A White House Matching Modern Architecture to Its Environment

A White House Matching Modern Architecture to Its Environment

A White House Matching Modern Architecture to Its Environment

/ Bangkok, Thailand /

/ Story: Kor Lordkam / English version: Peter Montalbano /

/ Photographs: Ketsiree Wongwan /

Secluded behind what appear to be walls of white paper, the “PA House” is a perfect combination of modern Tropical architecture and a unique solution to its site-specific environment. It’s the brainchild of IDIN Architects, a Bangkok-based architectural practice.

White House

Architect Jeravej Hongsakul explained that the first design challenge of this 400-square-meter house was its owner’s interest in privacy for his growing family.

“In our first site survey, we noted the wide variety of sizes and styles of the surrounding homes, a four-story house here, a Louis-style there. How to fit a new house into this context and make it livable?”

The architects observed, took pictures, noted directions, viewpoints, levels, and distances between houses, and analyzed the collected data to feed into their design plan, and came up with a concept that used these surroundings not as a limitation, but, surprisingly, as a help.

White House

“Each one of these other houses actually functions as an assistant architect, telling us where and at what levels to place the walls and planes that build connections on all sides, leading us to create open spaces within,” explained the architect.

“I sometimes feel like the conductor of an orchestra, arranging voices and the mix to bring this home to life as a beautiful piece.”

Accordingly, the relationships formed by viewpoints to and from surrounding buildings turned out to be a primary factor in the straightforward design of this home.

Each wall was placed to help deal with problems that might arise from its geographic situation. Where appropriate, well-thought-out adaptations were made to enhance utility and the livability of the house.

White House Modern House Modern House Modern House

Coming in on the south entrance road, we encounter two planes meeting in a tall, wide “L” appearing to float out from the second floor of the house. This construction benefits the house in the same way as a raised hand can block sun from burning our face.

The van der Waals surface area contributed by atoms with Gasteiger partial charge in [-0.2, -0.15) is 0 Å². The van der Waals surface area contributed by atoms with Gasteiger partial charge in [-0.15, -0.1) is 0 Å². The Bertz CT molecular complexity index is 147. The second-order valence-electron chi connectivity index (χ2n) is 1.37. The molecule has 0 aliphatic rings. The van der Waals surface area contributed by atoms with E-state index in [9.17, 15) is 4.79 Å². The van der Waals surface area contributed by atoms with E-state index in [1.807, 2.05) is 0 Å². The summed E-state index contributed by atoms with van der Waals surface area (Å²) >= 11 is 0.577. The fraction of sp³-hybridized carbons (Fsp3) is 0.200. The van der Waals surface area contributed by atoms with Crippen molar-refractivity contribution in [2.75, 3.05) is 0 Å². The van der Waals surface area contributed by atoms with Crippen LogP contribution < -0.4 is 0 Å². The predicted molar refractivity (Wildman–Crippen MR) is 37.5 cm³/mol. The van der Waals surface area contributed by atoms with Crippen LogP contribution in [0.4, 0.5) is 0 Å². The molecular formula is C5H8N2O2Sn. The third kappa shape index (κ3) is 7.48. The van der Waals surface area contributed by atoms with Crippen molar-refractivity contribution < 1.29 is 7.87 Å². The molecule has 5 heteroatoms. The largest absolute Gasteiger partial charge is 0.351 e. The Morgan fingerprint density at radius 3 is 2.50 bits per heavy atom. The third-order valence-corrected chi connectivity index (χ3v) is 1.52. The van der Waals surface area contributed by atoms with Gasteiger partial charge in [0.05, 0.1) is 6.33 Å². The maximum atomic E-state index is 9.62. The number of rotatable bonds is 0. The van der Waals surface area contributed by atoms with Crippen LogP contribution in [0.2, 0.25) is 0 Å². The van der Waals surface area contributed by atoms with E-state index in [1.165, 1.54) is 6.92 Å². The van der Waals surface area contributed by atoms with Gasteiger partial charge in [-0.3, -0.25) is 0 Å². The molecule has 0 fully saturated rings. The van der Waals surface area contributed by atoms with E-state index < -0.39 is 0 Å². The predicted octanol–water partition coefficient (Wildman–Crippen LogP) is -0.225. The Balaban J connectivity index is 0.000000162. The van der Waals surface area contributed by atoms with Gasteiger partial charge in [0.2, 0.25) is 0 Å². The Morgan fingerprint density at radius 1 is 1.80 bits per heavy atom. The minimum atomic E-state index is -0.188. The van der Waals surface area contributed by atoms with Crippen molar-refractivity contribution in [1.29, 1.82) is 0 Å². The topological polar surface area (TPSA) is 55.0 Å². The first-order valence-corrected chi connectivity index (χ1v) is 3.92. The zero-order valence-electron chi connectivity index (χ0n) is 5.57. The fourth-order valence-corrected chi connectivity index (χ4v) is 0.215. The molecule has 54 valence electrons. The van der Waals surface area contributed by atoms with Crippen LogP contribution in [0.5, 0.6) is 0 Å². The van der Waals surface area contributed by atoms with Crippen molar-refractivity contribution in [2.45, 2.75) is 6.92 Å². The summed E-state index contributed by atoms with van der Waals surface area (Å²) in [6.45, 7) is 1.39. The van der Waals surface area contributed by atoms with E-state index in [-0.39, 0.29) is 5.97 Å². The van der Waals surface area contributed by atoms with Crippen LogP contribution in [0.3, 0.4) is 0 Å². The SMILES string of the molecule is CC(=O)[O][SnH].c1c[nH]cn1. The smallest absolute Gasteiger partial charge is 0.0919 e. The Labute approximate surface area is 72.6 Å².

The ground floor is cool and shady, but still has a great view of the wide, open garden directly outside, while the upper wall both blocks the view from other houses and insulates against heat.

Along this section of the lower floor, a fence wall set two meters out from the house provides ample space for growing plants, while glass walls reach up another 6 meters for a look out through the shade. From here the sunlight traces down the inner wall, creating new dimensions and an open, airy feeling.

Modern House White House

Comfort of use is the basis for the distribution of functionality within this white house. On the ground floor a living room and dining area open out on a wide garden view, and one portion is set aside for a guest bedroom.

On the second floor we find a master bedroom and one more room for a family member expected to come in the future. All this is coordinated with external design to support the family’s lifestyle in the most perfect way.

As the architect puts it, “The primary design is all about controlling sunlight and creating balance between outside and inner courtyards. The overall effect is open and airy in every direction. The horizontal plane forming the upper covering above looks almost like a hat on the house, and it functions both to block harsh light from the sun and create a wide open view at eye level.

“The concept is what we call ‘Passive Design’: design where the natural systems facilitate living. It also came out in a style both we and the homeowner are happy with. It’s a happy mix of many things.”

White House

White House

Architect: IDIN Architects (www.idin-architects.com)

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